Asia’s growing economic clout — and the millions willing to spend top dollar on luxury lifestyles — were the buzz words at Singapore’s fashion festival, an annual event the country hopes will eventually become as important as counterparts in the United States and Europe, as well as the fashion gateway for the region.
“Western designers have realized there’s a great deal of money to be had in Asia and they can see that customers in China and India are moving very quickly toward becoming consumers of the very highest level,” Colin McDowell, creative director of the Audi Fashion Festival, told Reuters.
“In Paris, several designers told me that the Chinese have become their biggest couture customers. This is a new departure.”
As the rest of the world still recovers from the global financial crisis, consumers in several economically robust Asian nations, including Singapore and China, are spending on luxury goods like the downturn never happened.
A recent study by market research firm Synovate dubbed China’s consumers as the “new world order,” with those in the top-tiers seen as hooked on the latest fashion trends and many believing that famous brands, and money, equal success.
Splurging on luxury goods is a treat often indulged in, the study of 68,000 people across 66 Chinese cities found, while a smaller survey by MasterCard showed many Asians were determined to keep on spending on fashion, gourmet food and luxury goods.
While Hong Kong and Shanghai are seen as China’s fashion capitals, affluent Singapore, with its plethora of luxury shopping malls and avowed aim to attract Asian millionaires and their money, is jostling to become the first place designers come to access the market.
Several high-end fashion and jewelry labels have recently set up shop in Singapore, home to the world’s highest density of millionaires and a popular Southeast Asian shopping destination.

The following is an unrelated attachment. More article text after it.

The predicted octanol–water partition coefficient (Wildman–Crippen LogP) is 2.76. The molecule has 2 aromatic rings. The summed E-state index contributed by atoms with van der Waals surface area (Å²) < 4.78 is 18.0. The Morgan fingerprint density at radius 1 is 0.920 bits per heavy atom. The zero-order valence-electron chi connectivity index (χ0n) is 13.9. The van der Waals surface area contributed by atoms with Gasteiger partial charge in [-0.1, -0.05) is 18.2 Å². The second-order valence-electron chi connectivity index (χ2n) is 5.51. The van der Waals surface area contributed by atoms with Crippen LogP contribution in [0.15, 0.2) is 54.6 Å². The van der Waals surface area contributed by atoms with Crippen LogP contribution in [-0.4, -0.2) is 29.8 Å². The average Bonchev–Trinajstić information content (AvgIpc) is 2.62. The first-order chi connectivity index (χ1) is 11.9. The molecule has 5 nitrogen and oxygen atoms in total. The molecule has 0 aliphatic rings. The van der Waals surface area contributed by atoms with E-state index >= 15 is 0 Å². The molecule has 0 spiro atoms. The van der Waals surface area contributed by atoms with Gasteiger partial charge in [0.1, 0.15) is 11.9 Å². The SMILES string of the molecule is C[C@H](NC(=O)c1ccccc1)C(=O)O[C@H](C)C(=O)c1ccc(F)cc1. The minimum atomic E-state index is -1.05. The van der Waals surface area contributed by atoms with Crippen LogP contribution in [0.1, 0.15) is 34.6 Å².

“There’s tonnes of potential here, tonnes,” Dean Caten, of designer duo DSquared2, told Reuters about Asian markets.
“They love fashion here, they live it, it’s a rich economy, they’re very status conscious. That’s great news for designers,” added his twin brother and partner Dan Caten.
It was standing room only at the opening gala of the fashion festival as DSquared2, who have dressed an impressive line-up of stars including Madonna, Justin Timberlake and Bill Kaulitz of band Tokio Hotel, showed their Autumn/Winter 2010 collection.
Other designers who will show at the April 28-May 2 event include KTZ, Herve Leger, Tiffany, House of Holland and Roberto Cavalli, who brings a collection specially created for Singapore.
The shows are one aspect of Singapore’s inaugural Asia Fashion Exchange (AFX), a platform that includes Blueprint, a showcase for designers from across the region with international buyers from retailers such as Harrods and Liberty’s.
The Caten brothers described AFX as a great starting point that puts Asian cities on a good track, while the fashion festival’s McDowell said the world can longer afford to ignore Asian designers.
“Western fashion is getting tired, it’s going around in circles, it needs new direction, new ideas,” he said.
“I believe the rules of fashion will be dramatically rewritten in the next 15 years, and this part of the world will be part of spearheading this change.”